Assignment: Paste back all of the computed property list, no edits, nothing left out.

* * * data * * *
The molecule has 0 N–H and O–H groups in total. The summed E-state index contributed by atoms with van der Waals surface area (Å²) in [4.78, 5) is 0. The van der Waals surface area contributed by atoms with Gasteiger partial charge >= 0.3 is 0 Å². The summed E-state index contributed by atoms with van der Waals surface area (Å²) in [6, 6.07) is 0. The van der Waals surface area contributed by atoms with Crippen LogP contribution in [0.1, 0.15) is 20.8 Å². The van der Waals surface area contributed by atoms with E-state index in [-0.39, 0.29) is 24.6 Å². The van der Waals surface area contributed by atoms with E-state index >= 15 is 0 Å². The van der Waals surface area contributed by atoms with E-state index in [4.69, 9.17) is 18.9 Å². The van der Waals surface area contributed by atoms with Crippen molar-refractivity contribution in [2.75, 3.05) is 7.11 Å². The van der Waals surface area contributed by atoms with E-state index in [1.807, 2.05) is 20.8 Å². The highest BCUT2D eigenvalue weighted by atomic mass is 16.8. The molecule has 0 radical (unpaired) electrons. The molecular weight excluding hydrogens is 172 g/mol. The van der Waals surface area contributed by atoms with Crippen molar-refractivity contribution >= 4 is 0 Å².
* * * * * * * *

The molecule has 0 N–H and O–H groups in total. The summed E-state index contributed by atoms with van der Waals surface area (Å²) in [4.78, 5) is 0. The van der Waals surface area contributed by atoms with Gasteiger partial charge >= 0.3 is 0 Å². The summed E-state index contributed by atoms with van der Waals surface area (Å²) in [6, 6.07) is 0. The van der Waals surface area contributed by atoms with Crippen LogP contribution in [0.1, 0.15) is 20.8 Å². The van der Waals surface area contributed by atoms with E-state index in [-0.39, 0.29) is 24.6 Å². The van der Waals surface area contributed by atoms with E-state index >= 15 is 0 Å². The van der Waals surface area contributed by atoms with E-state index in [4.69, 9.17) is 18.9 Å². The van der Waals surface area contributed by atoms with Crippen molar-refractivity contribution in [2.75, 3.05) is 7.11 Å². The van der Waals surface area contributed by atoms with E-state index in [1.807, 2.05) is 20.8 Å². The highest BCUT2D eigenvalue weighted by atomic mass is 16.8. The molecule has 0 radical (unpaired) electrons. The molecular weight excluding hydrogens is 172 g/mol. The van der Waals surface area contributed by atoms with Crippen molar-refractivity contribution >= 4 is 0 Å².